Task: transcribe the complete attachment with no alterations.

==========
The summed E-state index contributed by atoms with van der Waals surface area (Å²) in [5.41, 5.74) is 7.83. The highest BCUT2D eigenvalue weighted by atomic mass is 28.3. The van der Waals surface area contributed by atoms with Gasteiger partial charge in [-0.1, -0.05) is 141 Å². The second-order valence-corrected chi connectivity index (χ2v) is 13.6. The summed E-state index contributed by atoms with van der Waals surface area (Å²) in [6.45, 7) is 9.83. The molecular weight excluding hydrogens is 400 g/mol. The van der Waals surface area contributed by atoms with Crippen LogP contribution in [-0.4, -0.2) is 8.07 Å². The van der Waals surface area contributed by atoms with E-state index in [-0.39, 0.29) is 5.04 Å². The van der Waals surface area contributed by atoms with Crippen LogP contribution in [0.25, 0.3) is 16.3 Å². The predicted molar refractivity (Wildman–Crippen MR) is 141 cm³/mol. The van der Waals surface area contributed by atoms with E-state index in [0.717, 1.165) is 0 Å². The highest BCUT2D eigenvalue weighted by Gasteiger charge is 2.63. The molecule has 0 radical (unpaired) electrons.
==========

The summed E-state index contributed by atoms with van der Waals surface area (Å²) in [5.41, 5.74) is 7.83. The highest BCUT2D eigenvalue weighted by atomic mass is 28.3. The van der Waals surface area contributed by atoms with Gasteiger partial charge in [-0.1, -0.05) is 141 Å². The second-order valence-corrected chi connectivity index (χ2v) is 13.6. The summed E-state index contributed by atoms with van der Waals surface area (Å²) in [6.45, 7) is 9.83. The molecular weight excluding hydrogens is 400 g/mol. The van der Waals surface area contributed by atoms with Crippen LogP contribution in [-0.4, -0.2) is 8.07 Å². The van der Waals surface area contributed by atoms with E-state index in [-0.39, 0.29) is 5.04 Å². The van der Waals surface area contributed by atoms with Crippen LogP contribution in [0.25, 0.3) is 16.3 Å². The predicted molar refractivity (Wildman–Crippen MR) is 141 cm³/mol. The van der Waals surface area contributed by atoms with E-state index in [0.717, 1.165) is 0 Å². The highest BCUT2D eigenvalue weighted by Gasteiger charge is 2.63. The molecule has 0 radical (unpaired) electrons.